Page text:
Apple reads the room, appears to be slowing down hiring in ’23
Apple seems to have confirmed what we already knew: Times are tough and while the company will continue to invest in product development, it will freeze investment in some of its departments, according to Bloomberg.
Showdown for the deceleration
We don’t know which parts of Apple’s business will be affected. Bloomberg simply says the company will no longer increase the workforce in some departments next year. Amazon, Google, Microsoft and other tech companies are also slowing recruitment in response to the unyielding economic headwind.
Of course, that’s not the same as job cuts, and, at least in the case of Apple, the freeze doesn’t affect the entire company and only affects a few parts of the massive business. Tesla, meanwhile, has laid off hundreds of employees and closed at least one research facility.
Which parts of the company could be affected?
It’s reasonable to think that in the context of a recession, Apple may slow the pace at which it opens new stores. That said, it’s worth remembering that Apple opened its first two stores in May 2001, just a year after the Internet bubble burst in early 2000. In other words, Apple has managed in the past with more long-term betting against the prevailing market headwinds.
We’ll find out what impact those headwinds have had on Apple’s business in the current quarter on July 28, which is when the company following reports its financial results.
We know that sales are expected to slow as consumer demand declines. During its latest fiscal call, Apple warned of a bumpy quarter with a staggering $8 billion in revenue decline, quarter-over-quarter.
Under the hype
Despite these potential pain points, there have been some positive insights over the past 13 weeks. Macs gaining its market share in the declining PC market. iPhones stay popular in China — Apple’s market share keeps increasing. Some supply chain issues seems to be improving. But what isn’t improving is consumer confidence as we face the real four riders of uncertainty: disease, rising food and energy pricespestilence of the environmentally friendlyand war.
Apple’s reported actions simply confirm that when the riders ride out, things get tough. Credit Suisse chairman Axel Lehmann said: CNBC that while some tech companies may not make it to the next chapter, “the fundamental trends will remain, that technology and digitization will be important, new business models.”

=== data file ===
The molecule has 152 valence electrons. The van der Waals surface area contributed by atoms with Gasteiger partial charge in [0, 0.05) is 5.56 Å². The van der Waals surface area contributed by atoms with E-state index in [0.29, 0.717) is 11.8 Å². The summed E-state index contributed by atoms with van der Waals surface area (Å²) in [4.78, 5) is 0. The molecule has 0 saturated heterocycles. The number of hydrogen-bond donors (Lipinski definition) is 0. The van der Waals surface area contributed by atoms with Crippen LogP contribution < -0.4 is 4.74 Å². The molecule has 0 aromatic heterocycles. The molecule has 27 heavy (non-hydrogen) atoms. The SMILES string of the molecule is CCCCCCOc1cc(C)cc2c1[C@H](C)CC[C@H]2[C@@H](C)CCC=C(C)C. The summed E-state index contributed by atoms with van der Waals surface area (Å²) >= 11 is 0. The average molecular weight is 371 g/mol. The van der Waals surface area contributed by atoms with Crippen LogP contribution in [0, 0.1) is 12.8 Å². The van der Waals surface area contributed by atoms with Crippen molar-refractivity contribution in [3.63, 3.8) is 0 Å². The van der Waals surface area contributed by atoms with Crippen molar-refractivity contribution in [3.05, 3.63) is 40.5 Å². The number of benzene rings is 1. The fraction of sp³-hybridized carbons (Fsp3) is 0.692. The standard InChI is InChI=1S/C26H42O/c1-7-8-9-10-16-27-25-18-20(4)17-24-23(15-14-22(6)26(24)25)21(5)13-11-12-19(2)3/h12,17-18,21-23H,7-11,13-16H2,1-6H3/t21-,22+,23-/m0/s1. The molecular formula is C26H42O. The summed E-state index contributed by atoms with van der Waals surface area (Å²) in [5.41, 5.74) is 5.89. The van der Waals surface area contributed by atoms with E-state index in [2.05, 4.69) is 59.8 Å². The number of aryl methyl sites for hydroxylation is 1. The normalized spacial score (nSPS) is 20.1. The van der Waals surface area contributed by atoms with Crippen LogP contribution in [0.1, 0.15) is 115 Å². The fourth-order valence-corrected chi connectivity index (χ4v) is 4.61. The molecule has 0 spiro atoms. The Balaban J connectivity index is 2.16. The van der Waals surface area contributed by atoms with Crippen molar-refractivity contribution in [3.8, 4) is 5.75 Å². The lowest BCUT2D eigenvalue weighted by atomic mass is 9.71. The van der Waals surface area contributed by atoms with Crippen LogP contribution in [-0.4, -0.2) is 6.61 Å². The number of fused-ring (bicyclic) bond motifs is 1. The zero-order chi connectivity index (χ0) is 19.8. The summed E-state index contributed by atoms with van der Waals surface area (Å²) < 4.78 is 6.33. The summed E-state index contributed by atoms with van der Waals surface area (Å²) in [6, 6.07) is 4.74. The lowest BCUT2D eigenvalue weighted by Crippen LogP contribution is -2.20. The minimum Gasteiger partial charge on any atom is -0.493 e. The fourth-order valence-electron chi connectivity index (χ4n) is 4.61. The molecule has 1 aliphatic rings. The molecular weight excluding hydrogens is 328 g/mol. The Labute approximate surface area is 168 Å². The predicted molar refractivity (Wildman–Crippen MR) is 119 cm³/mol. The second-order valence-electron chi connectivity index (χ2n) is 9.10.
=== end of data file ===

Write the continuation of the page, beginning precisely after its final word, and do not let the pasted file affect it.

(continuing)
[Also read: Apple (almost) says, ‘If you want to collaborate, stay apart’]
While analysts have lowered current targets for Apple stock in response to the headwinds, the company appears well-prepared for further growth on top of those new emerging business models.
Where does the puck go?
Not only has the move to Apple Silicon boosted the company’s Mac sales in the enterprise markets, but also its focus on creating technology that is both personalized and private (such as the health products) continues to make a strong case for the company as its products become essential components of the connected future that Lehmann envisions.
This digital transformation is driving — and likely to continue to drive — strong growth for Apple in the enterprise and for companies providing services to support such use.
In other words, even in a potentially recessive market, Apple still has strong growth potential. The Bloomberg report makes clear that Apple wants to pursue that growth. In fact, it specifically notes that the company has no plans to slow down its product announcement cycle, and we expect it to launch an all-new AR eyewear family in 2023. Apple has worked its way through the dotcom bust and will be around the same strategy over time.
Meanwhile, Apple’s installed base is generating additional service revenue opportunities. Apple’s services business is now a bigger company than IBMshowing how smart Apple management was to diversify its business mix to make it less dependent on pure hardware sales than before.
Evercore analysts recently predicted that Apple’s services would generate $100 billion in revenue by 2024.
“While the nervous market creates an anxious environment for technology stocks, we believe Apple’s growth story remains well intact despite the shaky macro. Apple remains our favorite tech name,” wrote Wedbush analyst Daniel Ives.
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